If Social Robots Could Cry, They’d Need Plenty of Tissues For This OneThe spate of recent failures of social robot firms prompts a question: Are developers listening to markets?
Anki. Kuri. Jibo. It sounds like a lament.
All are social robots. All shut down.
The robotics industry admits “it’s been a tough few years for social home robots” and many developers want to know where to go from here.
A robotics expert of fifteen years’ experience offers some thoughts. He is upbeat. He thinks we need artists to make the bots more exciting. Engineers have neglected the art of the story:
I believe that once we have artists creating captivating storylines for social home robots, we will discover their true magical potential, providing us with what I sometimes jokingly call “the real home theater.” Your robots would have long and intricate story-lines, crafted after known classics or modern variations thereof. They will be involved in love triangles, money heists, data hacking, or the building of empires. Imagine if your robot was part of all of that and drew you into the plot whenever you interacted with it.
In conversations, I sometimes hear that social robots are just voice agents with little added value. But when you hear how the handful of existing users reported on the emotional reactions they had to social robots, this does not seem to be true. Researchers have shown this emotional response in prior laboratory experiment and field studies, but we now have much more evidence for this happening real people’s homes.
On the recent RoboPsych podcast on the demise of Jibo, Tom Guarriello resigns his admitted cynicism and speaks of Jibo as having an emotional effect on him and his partner. He even got choked up when Jibo said goodbye (his partner shed a tear), and his language describing the robot is often passionate and emotional. Many others have shared similar reactions.Guy Hoffman, “Anki, Jibo, and Kuri: What We Can Learn from Social Robots That Didn’t Make It” at Spectrum
It’s safe to say that most human beings alive today would not want a high level of emotional involvement with a robot. A car, maybe. A car, after all, hints at money, status, power, sex, mobility, freedom—implicitly promising exciting new relationships and opportunities.
Tell me again, what does a social robot do that competes with that?
Here’s a somewhat different approach to consumer robotics: A technology doesn’t become indispensable just because it is state of the art. It must do things that people with limited resources think they need.
For example, a robotic laundry folder business “folded” recently. That isn’t because everyone loves folding laundry. But realistically, in most settings, a “foldbot” competes for limited space with other, installed appliances that are already considered indispensable.
Down the road, of course, a three-piece wash/dry/fold unit might do the whole job in the same amount of space. And then the idea would take off. A combo unit that included the foldbot might become the norm. Otherwise, it’s just a prize-winning demo at the robotics fair.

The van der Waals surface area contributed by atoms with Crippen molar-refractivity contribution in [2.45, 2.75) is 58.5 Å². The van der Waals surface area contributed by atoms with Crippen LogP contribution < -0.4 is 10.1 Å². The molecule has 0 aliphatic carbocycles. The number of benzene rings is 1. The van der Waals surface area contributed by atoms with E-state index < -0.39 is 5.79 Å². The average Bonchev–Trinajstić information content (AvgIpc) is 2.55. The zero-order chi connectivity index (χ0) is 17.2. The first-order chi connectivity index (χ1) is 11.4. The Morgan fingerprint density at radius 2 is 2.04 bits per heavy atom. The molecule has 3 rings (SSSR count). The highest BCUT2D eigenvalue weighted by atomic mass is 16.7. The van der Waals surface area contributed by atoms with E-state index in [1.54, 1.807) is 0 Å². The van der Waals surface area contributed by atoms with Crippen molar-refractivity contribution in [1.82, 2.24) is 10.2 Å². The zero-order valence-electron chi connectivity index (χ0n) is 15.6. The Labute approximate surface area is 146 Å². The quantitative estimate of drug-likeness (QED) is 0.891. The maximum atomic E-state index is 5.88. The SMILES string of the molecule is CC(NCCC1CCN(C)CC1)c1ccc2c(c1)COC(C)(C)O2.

Industry talk often turns to affordability. But affordability is not a magic number; it is a sliding scale. People go into debt for a washer/dryer combo because they believe they need it. They will go into debt for the foldbot too if it becomes a customary part of a trio.
Also, and I’ve asked this question before: Why do some robotics experts think that customers will buy robots because they look or act like people? Customers want robots that fit into the available space and cut the drudgery. Robots that look like people compete with people for space. Robots that look like boxes can be put on a shelf when not needed. Which type is more likely to win over the market in densely urban societies?
But now on to the robots with which we are supposed to interact at a deeper emotional level than with the shirt folder: We’d already heard warnings late last year that consumers were not buying robotic dogs. But, in a culture where a dog is an animal friend, it’s not clear why a non-animal should make a lot of friends. Of course, a robotic dog might enhance the lifestyle of persons with cognitive issues. But that is a specialty market.
For the same reasons, emotional robots (emo-bots?), crafted to appear to respond to human signals, aren’t going to suddenly storm the market if apps are added for drawing us into fictional “love triangles, money heists, data hacking”… Surely, that is a classic in gifted inventors working on what attracts them, not on what the market needs. We already have interactive games for that.
Distinguishing between ingenious achievements and marketable ones means cutting through masses of sheer hype. So many stories today do not sound as though the reporter got off the phone with the booster and immediately (and wisely) phoned the skeptic. Jay Richards points, for example, to the recent nonsense about a supposedly self-aware robotic arm and asks, “If this is how The Telegraph reports on a robotic arm, can you imagine what it will sound like when we get humanoid robots who seem to carry on conversations? We had best inoculate ourselves now against AI hype from science reporters while most of us still have enough self-awareness to realize what’s going on.”
To judge from recent business reverses, many consumers are inoculating themselves already,
See also: Can AI make us better human beings? Helping us believe that is a promising new business area for some
Why are robots part of religion in Japan? Declining population is only one factor. Ancient cultural beliefs are another.
A people-friendly industrial robots (“co-bots”) company shuts down.